We settled our wardrobe questions fairly easily and made plans to meet at the Hibernian Club. Taxi, please. Yes, to the Hibernian Club, located on St. Stephen’s Green since 1840. I had received a call inviting us to a reception before dinner, so we arrived shortly after 7:00. We were directed upstairs to the Reading Room which overlooks the green and already contained at least twenty people. We theorized then that the twenty tickets represented twenty in addition to club members.
The Prosecco was flowing freely and we had three glasses along with a shrimp canapé before moving downstairs to the dining room. Bill and I were seated at a table for two by the front windows. The dining room was full with approximately 60 people, and we were on the low end of the age range. A feat when you’re in your 40s. What ensued was a terrific dinner of West Ireland ingredients, but I’ll tell you right now, this was no pop up. I appreciate the notion that you could pop up within a 150-year old establishment, but you would have to pop up pretty hard: Sneak in in the middle of the night, have a fish fry in the snooker room or a menu made entirely of bourbon and cigars. The clincher was when I was told, very kindly and politely, that texting was frowned upon in the dining room. No self respecting pop up would ban tweeting!
That being said, I think it was a smart idea to bring the West restaurant to Dublin, and also smart for The Hibernian to open up the dinner to non-members. The serving staff, a combination of West restaurant and Hibernian employees, were outstanding. Our dinner was delightful. The glasses of delicious wines were generous. One regret is there was no discussion of the wine pairings. I think the chef intended to make a appearance earlier in the evening to describe the dinner and wines, but we didn’t see O’Donnell and his two assisting chefs until well after dessert when we were about to leave.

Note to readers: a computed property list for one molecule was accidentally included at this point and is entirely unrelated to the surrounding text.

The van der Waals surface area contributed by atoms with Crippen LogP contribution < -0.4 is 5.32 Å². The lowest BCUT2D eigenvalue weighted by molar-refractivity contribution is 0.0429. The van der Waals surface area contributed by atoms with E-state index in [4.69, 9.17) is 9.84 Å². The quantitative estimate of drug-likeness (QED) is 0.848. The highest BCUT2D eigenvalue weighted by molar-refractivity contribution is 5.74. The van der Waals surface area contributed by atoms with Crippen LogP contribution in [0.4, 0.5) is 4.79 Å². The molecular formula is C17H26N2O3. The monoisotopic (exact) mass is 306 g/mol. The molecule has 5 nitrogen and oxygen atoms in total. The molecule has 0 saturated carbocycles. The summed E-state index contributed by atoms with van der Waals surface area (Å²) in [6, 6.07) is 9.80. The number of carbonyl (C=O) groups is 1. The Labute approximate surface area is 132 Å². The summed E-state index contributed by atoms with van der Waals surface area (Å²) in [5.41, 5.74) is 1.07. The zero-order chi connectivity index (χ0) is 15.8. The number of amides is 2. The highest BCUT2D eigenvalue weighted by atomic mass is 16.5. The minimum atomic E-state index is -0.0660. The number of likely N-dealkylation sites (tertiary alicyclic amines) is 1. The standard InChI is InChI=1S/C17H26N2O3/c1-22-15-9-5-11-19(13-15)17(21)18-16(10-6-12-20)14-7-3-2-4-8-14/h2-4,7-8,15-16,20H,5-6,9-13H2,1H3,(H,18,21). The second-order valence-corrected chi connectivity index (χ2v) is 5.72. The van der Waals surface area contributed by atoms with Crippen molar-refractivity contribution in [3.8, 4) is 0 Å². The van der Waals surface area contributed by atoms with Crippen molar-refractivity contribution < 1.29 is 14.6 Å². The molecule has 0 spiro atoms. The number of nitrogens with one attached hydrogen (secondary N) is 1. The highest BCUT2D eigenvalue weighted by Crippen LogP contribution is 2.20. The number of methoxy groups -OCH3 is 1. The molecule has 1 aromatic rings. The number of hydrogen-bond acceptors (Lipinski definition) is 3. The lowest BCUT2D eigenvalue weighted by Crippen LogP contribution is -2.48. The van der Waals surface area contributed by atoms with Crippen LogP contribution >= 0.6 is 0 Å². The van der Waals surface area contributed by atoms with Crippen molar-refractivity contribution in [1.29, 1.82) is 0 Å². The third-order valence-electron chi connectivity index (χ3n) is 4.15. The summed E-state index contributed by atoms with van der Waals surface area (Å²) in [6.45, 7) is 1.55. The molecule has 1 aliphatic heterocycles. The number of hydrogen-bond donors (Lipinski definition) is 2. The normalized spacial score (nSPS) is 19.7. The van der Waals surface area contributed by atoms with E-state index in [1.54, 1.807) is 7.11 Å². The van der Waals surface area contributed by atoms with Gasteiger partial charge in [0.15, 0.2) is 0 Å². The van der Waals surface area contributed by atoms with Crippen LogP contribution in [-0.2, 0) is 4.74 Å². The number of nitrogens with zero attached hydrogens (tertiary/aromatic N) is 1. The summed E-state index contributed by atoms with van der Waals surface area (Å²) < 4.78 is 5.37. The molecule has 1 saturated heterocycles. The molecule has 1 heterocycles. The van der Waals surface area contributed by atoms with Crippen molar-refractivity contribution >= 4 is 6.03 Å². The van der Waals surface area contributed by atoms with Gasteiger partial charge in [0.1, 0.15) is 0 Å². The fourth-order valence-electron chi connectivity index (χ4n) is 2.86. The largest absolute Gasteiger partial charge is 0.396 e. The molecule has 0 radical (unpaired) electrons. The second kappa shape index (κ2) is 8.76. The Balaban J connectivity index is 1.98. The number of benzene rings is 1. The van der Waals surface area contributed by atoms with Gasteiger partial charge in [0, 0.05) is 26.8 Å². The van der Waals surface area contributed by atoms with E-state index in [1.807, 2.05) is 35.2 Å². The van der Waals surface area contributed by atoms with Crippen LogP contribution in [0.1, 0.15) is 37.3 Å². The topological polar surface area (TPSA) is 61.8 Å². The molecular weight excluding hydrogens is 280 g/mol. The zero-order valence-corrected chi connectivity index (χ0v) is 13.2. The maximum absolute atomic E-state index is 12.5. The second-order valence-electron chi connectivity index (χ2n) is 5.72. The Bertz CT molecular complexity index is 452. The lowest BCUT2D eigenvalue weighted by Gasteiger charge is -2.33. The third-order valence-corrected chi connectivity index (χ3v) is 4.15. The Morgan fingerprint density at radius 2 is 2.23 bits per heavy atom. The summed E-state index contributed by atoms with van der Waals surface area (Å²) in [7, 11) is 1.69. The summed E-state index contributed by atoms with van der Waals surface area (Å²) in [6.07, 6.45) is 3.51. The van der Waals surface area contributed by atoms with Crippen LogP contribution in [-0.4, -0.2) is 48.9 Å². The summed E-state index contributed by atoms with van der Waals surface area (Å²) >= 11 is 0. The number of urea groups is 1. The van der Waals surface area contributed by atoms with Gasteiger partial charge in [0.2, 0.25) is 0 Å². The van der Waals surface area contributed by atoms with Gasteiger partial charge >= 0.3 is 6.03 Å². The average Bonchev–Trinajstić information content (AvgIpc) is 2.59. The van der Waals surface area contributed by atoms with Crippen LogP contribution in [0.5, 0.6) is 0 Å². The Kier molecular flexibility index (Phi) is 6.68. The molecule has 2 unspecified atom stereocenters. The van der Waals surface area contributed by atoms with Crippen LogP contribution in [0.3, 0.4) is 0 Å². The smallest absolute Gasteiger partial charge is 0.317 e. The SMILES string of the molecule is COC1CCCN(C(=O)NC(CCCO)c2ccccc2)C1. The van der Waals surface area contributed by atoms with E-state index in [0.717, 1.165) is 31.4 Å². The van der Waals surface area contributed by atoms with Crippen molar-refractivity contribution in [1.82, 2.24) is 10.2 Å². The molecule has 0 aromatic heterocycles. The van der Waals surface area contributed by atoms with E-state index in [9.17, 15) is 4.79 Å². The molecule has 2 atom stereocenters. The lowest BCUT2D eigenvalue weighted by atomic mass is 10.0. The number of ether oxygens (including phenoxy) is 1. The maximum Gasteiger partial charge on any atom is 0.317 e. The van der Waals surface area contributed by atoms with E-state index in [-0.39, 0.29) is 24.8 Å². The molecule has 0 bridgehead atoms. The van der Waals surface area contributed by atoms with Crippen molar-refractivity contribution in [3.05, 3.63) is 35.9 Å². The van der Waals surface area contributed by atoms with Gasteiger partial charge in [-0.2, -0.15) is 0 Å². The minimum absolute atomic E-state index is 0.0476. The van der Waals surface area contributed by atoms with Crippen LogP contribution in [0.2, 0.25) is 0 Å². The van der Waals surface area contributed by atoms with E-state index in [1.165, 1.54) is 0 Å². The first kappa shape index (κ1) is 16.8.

Galway Bay Scallops with Sea Vegetables and Peas with a Dillisk Butter
served with Pouilly Fumé, Domaine Tinel-Blondelet 2007
Beechlawn Organic Parnsnip and Smoked Bacon Soup with air dried Pork Crisp
also served with the Pouilly Fume
A Study in Connemara Lamb–Rack, Shoulder and Kidney Pie
served with Conde de Valdemar Rioja Reserva 2004
Galway Market Rhubarb crumble and clotted cream
served with Oremus, Late Harvest, Tokaji 2006
Coffee and Truffles
The standouts for me were the rabbit croquette and the lamb pie. (I am at my core a casserole girl!) The croquette contained some rabbit liver and was luscious but not heavy. And it was fried. Yum. I could have eaten much more of the leeks, and the Atsina was a nice licorice-like bite. The little lamb pie was so cute with a rich-tasting crust and intense lamb flavor. And it was garnished with a slice of air-dried lamb. McGeough, you’re a genius! The air-dried lamb was procuitto-like, as I expected, but also very spicy. Must buy McGeough air dried lamb.
The scallops were perfect as well. Bill and I reflected that scallops are a unique combination of sweet and meaty. An interesting outcome of advertising that the West restaurant serves diver-caught scallops is that the manager and scallop diver, Fergus O’Halloran, learned that it is illegal to harvest scallops using scuba gear. They can only be harvested by free diving. Or by dredging apparently.
After our experience with the West restaurant road show, I’d definitely seek them out when in County Galway. A lovely meal, especially for a Tuesday.